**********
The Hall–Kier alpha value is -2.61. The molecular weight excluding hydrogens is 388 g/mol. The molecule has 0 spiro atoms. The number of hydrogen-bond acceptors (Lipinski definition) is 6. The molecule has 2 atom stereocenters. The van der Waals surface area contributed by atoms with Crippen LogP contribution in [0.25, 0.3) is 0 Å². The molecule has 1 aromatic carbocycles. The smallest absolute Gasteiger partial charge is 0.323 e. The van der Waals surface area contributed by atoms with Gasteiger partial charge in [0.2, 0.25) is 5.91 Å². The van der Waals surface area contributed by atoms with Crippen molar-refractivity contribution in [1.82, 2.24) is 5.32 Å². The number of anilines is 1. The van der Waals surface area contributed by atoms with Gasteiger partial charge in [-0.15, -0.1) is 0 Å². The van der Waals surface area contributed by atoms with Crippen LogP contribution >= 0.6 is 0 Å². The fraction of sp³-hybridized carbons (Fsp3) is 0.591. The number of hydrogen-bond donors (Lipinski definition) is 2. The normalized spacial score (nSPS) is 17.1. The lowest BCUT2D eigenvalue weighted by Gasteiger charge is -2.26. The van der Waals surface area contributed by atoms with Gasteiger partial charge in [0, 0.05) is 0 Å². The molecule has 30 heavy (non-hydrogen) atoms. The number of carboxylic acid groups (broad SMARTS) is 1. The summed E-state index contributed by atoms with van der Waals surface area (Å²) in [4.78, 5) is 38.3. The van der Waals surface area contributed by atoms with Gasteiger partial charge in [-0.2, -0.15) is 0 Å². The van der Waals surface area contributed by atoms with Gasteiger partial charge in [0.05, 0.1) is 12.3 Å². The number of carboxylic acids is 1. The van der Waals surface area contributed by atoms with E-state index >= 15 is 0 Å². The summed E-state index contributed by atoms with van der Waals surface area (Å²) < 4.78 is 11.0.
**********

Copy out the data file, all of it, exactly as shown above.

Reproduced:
The Hall–Kier alpha value is -2.61. The molecular weight excluding hydrogens is 388 g/mol. The molecule has 0 spiro atoms. The number of hydrogen-bond acceptors (Lipinski definition) is 6. The molecule has 2 atom stereocenters. The van der Waals surface area contributed by atoms with Crippen LogP contribution in [0.25, 0.3) is 0 Å². The molecule has 1 aromatic carbocycles. The smallest absolute Gasteiger partial charge is 0.323 e. The van der Waals surface area contributed by atoms with Gasteiger partial charge in [0.2, 0.25) is 5.91 Å². The van der Waals surface area contributed by atoms with Crippen molar-refractivity contribution in [1.82, 2.24) is 5.32 Å². The number of anilines is 1. The van der Waals surface area contributed by atoms with Gasteiger partial charge in [-0.15, -0.1) is 0 Å². The van der Waals surface area contributed by atoms with Crippen LogP contribution >= 0.6 is 0 Å². The fraction of sp³-hybridized carbons (Fsp3) is 0.591. The number of hydrogen-bond donors (Lipinski definition) is 2. The normalized spacial score (nSPS) is 17.1. The lowest BCUT2D eigenvalue weighted by Gasteiger charge is -2.26. The van der Waals surface area contributed by atoms with Gasteiger partial charge in [0, 0.05) is 0 Å². The molecule has 30 heavy (non-hydrogen) atoms. The number of carboxylic acid groups (broad SMARTS) is 1. The summed E-state index contributed by atoms with van der Waals surface area (Å²) in [4.78, 5) is 38.3. The van der Waals surface area contributed by atoms with Gasteiger partial charge in [-0.2, -0.15) is 0 Å². The van der Waals surface area contributed by atoms with Gasteiger partial charge in [0.05, 0.1) is 12.3 Å². The number of carboxylic acids is 1. The van der Waals surface area contributed by atoms with E-state index >= 15 is 0 Å². The summed E-state index contributed by atoms with van der Waals surface area (Å²) < 4.78 is 11.0.